Results for 'self-directed support'
Results 1 - 4 of 4
BROOKS Helen Louise, et al
Background: There is increasing recognition of the therapeutic function pets can play in relation to mental health. However, there has been no systematic review of the evidence related to the comprehensive role of companion animals and how pets might contribute to the work associated with managing a long-term mental health condition. The aim of this study was to explore the extent, nature and quality of the evidence implicating the role and utility of pet ownership for people living with a mental health condition. Methods: A systematic search for studies exploring the role of companion animals in the management of mental health conditions was undertaken by searching 9 databases and undertaking a scoping review of grey literature from the earliest record until March 2017. To be eligible for inclusion, studies had to be published in English and report on primary data related to the relationship between domestic animal ownership and the management of diagnosable mental health conditions. Synthesis of qualitative and quantitative data was undertaken in parallel using a narrative synthesis informed by an illness work theoretical framework. Results: A total of 17 studies were included in the review. Quantitative evidence relating to the benefits of pet ownership was mixed with included studies demonstrating positive, negative and neutral impacts of pet ownership. Qualitative studies illuminated the intensiveness of connectivity people with companion animals reported, and the multi-faceted ways in which pets contributed to the work associated with managing a mental health condition, particularly in times of crisis. The negative aspects of pet ownership were also highlighted, including the practical and emotional burden of pet ownership and the psychological impact that losing a pet has. Conclusion: This review suggests that pets provide benefits to those with mental health conditions. Further research is required to test the nature and extent of this relationship, incorporating outcomes that cover the range of roles and types of support pets confer in relation to mental health and the means by which these can be incorporated into the mainstay of support for people experiencing a mental health problem.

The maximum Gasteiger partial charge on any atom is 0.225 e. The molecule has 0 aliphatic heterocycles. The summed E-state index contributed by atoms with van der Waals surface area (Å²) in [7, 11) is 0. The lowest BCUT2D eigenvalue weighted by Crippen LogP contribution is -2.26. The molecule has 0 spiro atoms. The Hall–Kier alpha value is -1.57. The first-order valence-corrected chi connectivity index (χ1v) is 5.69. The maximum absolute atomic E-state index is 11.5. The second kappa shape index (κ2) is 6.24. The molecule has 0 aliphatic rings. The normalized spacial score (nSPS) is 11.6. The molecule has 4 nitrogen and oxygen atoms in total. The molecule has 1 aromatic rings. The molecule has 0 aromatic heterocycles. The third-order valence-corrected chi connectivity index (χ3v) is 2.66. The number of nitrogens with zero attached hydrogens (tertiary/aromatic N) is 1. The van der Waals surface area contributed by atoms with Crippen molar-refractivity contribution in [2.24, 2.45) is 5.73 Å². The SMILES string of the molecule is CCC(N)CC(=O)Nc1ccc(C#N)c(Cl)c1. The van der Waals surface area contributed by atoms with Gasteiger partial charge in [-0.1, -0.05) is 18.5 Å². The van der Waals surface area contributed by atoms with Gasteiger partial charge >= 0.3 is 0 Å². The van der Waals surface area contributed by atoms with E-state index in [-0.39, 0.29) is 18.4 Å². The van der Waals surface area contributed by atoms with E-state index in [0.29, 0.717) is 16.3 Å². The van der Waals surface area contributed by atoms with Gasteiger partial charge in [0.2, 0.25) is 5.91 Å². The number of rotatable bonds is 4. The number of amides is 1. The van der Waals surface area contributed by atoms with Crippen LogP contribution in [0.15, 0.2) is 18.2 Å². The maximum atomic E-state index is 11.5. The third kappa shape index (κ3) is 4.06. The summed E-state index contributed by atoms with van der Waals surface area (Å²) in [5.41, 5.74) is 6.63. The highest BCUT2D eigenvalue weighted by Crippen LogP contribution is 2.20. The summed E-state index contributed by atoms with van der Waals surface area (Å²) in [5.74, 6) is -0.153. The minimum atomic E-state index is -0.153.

A short guide providing new approaches and practice examples of how Clinical Commissioning Groups and Health Wellbeing Boards can commission and support interventions which embody the principles of collaborative care, individual choice and control and patient and public participation. The six approaches presented are: Experts by experience and self-advocacy; Self-directed support and personal health budgets; Capabilities and asset-based approaches to health and care; Co-production and citizen led commissioning; Community development and building social capital; and Networked models of care. Each includes accompanying practice examples. The guide has been produced by the Inclusive Change partnership of Shared Lives Plus, Community Catalysts, In Control, Inclusion North and Inclusive Neighbourhoods.
This booklet sets out research findings of the benefits of supporting people to self-manage. It also sets out the evidence for the impact of self-management education for patients, proactive telephone and psychosocial support, home-based self-monitoring and simplified dosing strategies and information. Self-management includes all the actions taken by people to recognise, treat and manage their own healthcare independently of or in partnership with the healthcare system. People feel more confident and engaged when they are encouraged to self-manage by professionals, therefore supporting self-management is key to prioritising person-centred care. Drawing on the findings from 228 systematic reviews, the paper concludes that the top three things that might most usefully be invested in are disease specific, generic and on-line self-management courses, proactive telephone support and self monitoring of symptoms and vital signs.
MITCHELL Wendy, et al
Summarises the findings of a study on approaches to supporting physically disabled young adults to achieve their preferred levels of control over care and support arrangements. The study took place between July 2012 and January 2014 and involved semi-structured interviews with young adults, parents and social care professionals. It examined physically disabled young adults experiences of managing their care and support arrangements and explored how they can be better supported. Key findings and practice implications are included. While welcoming the opportunities afforded by personalised approaches within adult social care, almost all the young adults described feeling daunted by the associated responsibilities, with managing personal assistants/carers consistently identified as the most difficult aspect of having a Direct Payment. Young adults found information from statutory services was typically targeted at other audiences, for example, older people and only a minority believed transition planning/support services had played a significant role in preparing them for taking on a Personal Budget. Social workers with more experience of working with young adults identified specific issues that need to be accommodated including: young adults’ relative lack of life skills and experience; young adults’ preferences regarding parental involvement; and addressing parents’ support needs.
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